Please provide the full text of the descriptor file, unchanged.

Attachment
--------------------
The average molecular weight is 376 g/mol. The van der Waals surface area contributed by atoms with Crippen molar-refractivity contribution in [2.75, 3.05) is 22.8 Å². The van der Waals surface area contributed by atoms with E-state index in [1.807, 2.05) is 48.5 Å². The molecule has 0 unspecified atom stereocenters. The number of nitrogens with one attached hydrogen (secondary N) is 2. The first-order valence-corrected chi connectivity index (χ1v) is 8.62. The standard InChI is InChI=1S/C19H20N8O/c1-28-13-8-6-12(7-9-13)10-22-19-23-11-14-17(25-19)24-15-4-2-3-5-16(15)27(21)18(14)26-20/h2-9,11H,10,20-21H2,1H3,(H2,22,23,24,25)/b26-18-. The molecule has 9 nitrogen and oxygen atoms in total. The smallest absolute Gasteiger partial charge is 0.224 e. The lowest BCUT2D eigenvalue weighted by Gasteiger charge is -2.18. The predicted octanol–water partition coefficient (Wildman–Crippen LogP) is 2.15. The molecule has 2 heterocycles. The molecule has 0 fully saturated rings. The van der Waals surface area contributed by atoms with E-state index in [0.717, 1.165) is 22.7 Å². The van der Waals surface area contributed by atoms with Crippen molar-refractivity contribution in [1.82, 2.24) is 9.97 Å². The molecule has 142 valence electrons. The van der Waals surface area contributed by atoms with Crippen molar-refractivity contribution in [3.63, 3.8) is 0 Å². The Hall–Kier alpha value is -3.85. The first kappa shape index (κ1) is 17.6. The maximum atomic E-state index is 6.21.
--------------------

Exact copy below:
The average molecular weight is 376 g/mol. The van der Waals surface area contributed by atoms with Crippen molar-refractivity contribution in [2.75, 3.05) is 22.8 Å². The van der Waals surface area contributed by atoms with E-state index in [1.807, 2.05) is 48.5 Å². The molecule has 0 unspecified atom stereocenters. The number of nitrogens with one attached hydrogen (secondary N) is 2. The first-order valence-corrected chi connectivity index (χ1v) is 8.62. The standard InChI is InChI=1S/C19H20N8O/c1-28-13-8-6-12(7-9-13)10-22-19-23-11-14-17(25-19)24-15-4-2-3-5-16(15)27(21)18(14)26-20/h2-9,11H,10,20-21H2,1H3,(H2,22,23,24,25)/b26-18-. The molecule has 9 nitrogen and oxygen atoms in total. The smallest absolute Gasteiger partial charge is 0.224 e. The lowest BCUT2D eigenvalue weighted by Gasteiger charge is -2.18. The predicted octanol–water partition coefficient (Wildman–Crippen LogP) is 2.15. The molecule has 2 heterocycles. The molecule has 0 fully saturated rings. The van der Waals surface area contributed by atoms with E-state index in [0.717, 1.165) is 22.7 Å². The van der Waals surface area contributed by atoms with Crippen molar-refractivity contribution in [1.82, 2.24) is 9.97 Å². The molecule has 142 valence electrons. The van der Waals surface area contributed by atoms with Crippen molar-refractivity contribution in [3.63, 3.8) is 0 Å². The Hall–Kier alpha value is -3.85. The first kappa shape index (κ1) is 17.6. The maximum atomic E-state index is 6.21.